Neuromuscular characteristics of individuals displaying excessive medial knee displacement

J Athl Train. Sep-Oct 2012;47(5):525-36. doi: 10.4085/1062-6050-47.5.10.

Abstract

Context: Knee-valgus motion is a potential risk factor for certain lower extremity injuries, including anterior cruciate ligament injury and patellofemoral pain. Identifying neuromuscular characteristics associated with knee-valgus motion, such as hip and lower leg muscle activation, may improve our ability to prevent lower extremity injuries.

Objective: We hypothesized that hip and lower leg muscle-activation amplitude would differ among individuals displaying knee valgus (medial knee displacement) during a double-legged squat compared with those who did not display knee valgus. We further suggested that the use of a heel lift would alter lower leg muscle activation and frontal-plane knee motion in those demonstrating medial knee displacement.

Design: Descriptive laboratory study.

Setting: Research laboratory.

Patients or other participants: A total of 37 healthy participants were assigned to the control (n = 19) or medial-knee-displacement (n = 18) group based on their double-legged squat performance.

Main outcome measure(s): Muscle-activation amplitude for the gluteus maximus, gluteus medius, adductor magnus, medial and lateral gastrocnemius, and tibialis anterior was measured during 2 double-legged squat tasks. The first task consisted of performing a double-legged squat without a heel lift; the second consisted of performing a double-legged squat task with a 2-in (5.08-cm) lift under the heels.

Results: Muscle-activation amplitude for the hip adductor, gastrocnemius, and tibialis anterior was greater in those who displayed knee valgus than in those who did not (P < .05). Also, use of heel lifts resulted in decreased activation of the gluteus maximus, hip adductor, gastrocnemius, and tibialis anterior muscles (P < .05). Use of heel lifts also eliminated medially directed frontal-plane knee motion in those displaying medial knee displacement.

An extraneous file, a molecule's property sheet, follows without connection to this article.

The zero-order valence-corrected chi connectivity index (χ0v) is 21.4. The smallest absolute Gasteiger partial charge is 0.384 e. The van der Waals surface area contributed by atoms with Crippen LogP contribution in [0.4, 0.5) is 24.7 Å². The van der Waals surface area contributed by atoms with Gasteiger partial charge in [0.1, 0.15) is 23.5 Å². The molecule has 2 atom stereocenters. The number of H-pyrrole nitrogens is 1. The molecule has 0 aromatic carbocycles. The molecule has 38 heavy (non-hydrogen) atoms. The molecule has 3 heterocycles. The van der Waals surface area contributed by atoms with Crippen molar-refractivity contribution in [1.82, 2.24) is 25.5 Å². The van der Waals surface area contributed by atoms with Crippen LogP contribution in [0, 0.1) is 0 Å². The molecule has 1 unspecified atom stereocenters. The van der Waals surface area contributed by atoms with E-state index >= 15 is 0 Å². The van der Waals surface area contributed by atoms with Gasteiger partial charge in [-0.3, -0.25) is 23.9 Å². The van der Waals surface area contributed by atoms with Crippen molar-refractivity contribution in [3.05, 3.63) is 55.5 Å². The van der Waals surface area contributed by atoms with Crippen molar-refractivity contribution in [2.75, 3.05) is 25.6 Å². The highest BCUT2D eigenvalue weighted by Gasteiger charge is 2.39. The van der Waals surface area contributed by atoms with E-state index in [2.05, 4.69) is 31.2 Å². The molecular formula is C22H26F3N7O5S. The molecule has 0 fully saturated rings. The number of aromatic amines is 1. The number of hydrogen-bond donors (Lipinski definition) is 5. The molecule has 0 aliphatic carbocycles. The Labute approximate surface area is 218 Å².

Conclusions: Medial knee displacement during squatting tasks appears to be associated with increased hip-adductor activation and increased co-activation of the gastrocnemius and tibialis anterior muscles.

Publication types

  • Research Support, Non-U.S. Gov't

MeSH terms

  • Adolescent
  • Adult
  • Anterior Cruciate Ligament / physiology*
  • Biomechanical Phenomena
  • Exercise
  • Female
  • Hip
  • Hip Joint / physiology
  • Humans
  • Joint Instability*
  • Knee / physiology*
  • Knee Joint / physiology*
  • Male
  • Muscle, Skeletal / physiology*
  • Posture
  • Range of Motion, Articular
  • Thigh
  • Young Adult